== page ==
Political Alignment: N/A

Nebraska has a unique, unicameral, nonpartisan legislature. The state’s Governor was a Republican.5

Types of Common Ballot Measures Available:6  Five

    • Legislature-Initiated Constitutional Amendments – A constitutional amendment that appears on a state’s ballot as a ballot measure because the state legislature in that state voted to put it before the voters.
    • Voter-Initiated Constitutional Amendments – An amendment to a state’s constitution that comes about through the initiative process.
    • Legislature-Initiated State Statutes – Appear on a state’s ballot as a ballot measure because the state legislature in that state voted to put it before the voters.
    • Voter-Initiated State Statutes – Earn a spot on the ballot when sponsors collect signatures according to the laws governing the initiative process in Nebraska.
    • Veto Referenda – When citizens of Nebraska disagree with a statute or legislative bill enacted by the state legislature, they can collect signatures to force the issue to a vote. If enough signatures are collected, the bill is placed on the statewide ballot.

Early Childhood Policy Advocacy Organizations Include:

Early Childhood Policy Advocacy Multi-State Initiatives Include:7

2023 Policy Progress:

In spite of a rather contentious and divisive legislation session, advocates were successful in working with state senators to introduce and pass several pieces of legislation that focused on improving maternal health outcomes, alleviating financial pressures on parents and child care providers, and strengthening the availability and access to quality child care.

Highlights from the state’s early childhood policy advocacy community include:8

First Five Nebraska’s biggest accomplishment was working with a policymaker champion on a series of tax credit programs. LB318, which was eventually amended into LB754, creates the Child Care Tax Credit Act, which offers a refundable credit to qualifying families with children in care and a nonrefundable credit to taxpaying individuals or entities (such as businesses) who make a qualifying contribution to build early childhood infrastructure, with a special emphasis on communities facing significant economic challenges. This bill also reinstates and improves upon the School Readiness Tax Credit Act, which offers a refundable credit to self-employed child care providers and staff, and a nonrefundable credit for programs serving families through the child care subsidy. Thanks in part to First Five Nebraska’s advocacy, the bill passed and was signed by the Governor.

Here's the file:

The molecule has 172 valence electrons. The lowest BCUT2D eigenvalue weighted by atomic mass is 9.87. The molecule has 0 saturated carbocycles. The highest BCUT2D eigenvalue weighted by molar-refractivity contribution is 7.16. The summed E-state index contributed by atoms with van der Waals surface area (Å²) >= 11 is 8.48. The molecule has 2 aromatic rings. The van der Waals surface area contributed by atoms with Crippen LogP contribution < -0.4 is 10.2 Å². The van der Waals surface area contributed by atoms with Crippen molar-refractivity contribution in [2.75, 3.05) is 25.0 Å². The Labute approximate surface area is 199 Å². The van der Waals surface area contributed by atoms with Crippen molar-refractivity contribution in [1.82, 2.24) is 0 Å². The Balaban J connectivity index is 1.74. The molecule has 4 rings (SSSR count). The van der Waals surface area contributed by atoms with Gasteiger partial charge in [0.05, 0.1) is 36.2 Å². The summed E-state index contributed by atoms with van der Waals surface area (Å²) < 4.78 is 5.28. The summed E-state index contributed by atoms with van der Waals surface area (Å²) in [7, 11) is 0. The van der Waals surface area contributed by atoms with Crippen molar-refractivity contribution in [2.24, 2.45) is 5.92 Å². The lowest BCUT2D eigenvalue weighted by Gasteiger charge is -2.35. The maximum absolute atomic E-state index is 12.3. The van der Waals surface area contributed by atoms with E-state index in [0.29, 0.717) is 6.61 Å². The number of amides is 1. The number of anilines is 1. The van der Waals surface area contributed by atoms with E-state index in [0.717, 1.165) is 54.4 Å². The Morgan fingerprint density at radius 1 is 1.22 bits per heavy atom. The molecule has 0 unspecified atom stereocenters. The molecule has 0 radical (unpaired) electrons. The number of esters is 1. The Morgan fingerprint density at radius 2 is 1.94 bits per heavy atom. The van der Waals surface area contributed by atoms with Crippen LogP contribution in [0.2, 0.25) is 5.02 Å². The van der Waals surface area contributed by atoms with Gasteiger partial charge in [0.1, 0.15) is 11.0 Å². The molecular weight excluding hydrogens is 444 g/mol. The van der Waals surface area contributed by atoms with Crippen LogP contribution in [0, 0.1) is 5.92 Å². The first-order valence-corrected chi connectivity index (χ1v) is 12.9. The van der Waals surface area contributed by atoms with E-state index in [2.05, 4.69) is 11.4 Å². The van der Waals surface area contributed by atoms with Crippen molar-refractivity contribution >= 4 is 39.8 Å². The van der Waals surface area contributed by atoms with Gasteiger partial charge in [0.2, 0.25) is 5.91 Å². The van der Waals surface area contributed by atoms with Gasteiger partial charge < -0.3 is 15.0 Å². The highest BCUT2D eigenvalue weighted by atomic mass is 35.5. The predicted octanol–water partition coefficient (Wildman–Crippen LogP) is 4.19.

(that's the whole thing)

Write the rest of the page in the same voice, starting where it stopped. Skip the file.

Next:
In 2021, the Nebraska Legislature approved LB485, which temporarily increased families’ income eligibility for the child care subsidy from 130% to 185% of the Federal Poverty Level (FPL). Under the original legislation, the income eligibility requirements were scheduled to expire in October 2023. First Five Nebraska worked with policymakers and other advocacy organizations to introduce LB35 (with that bill amended in to LB277), which extends the expiration date to October 2026. LB227 passed and was signed into law on June 6, 2023.   

The Maternal and Child Death Review Team was established to advise the Governor, Legislature and public on policies and practices to better prevent these tragic outcomes. This session, First Five Nebraska worked with a policymaker champion to introduce LB75, which allows this team to collect and analyze data related to severe maternal morbidity. This bill was eventually amended into LB277, which passed.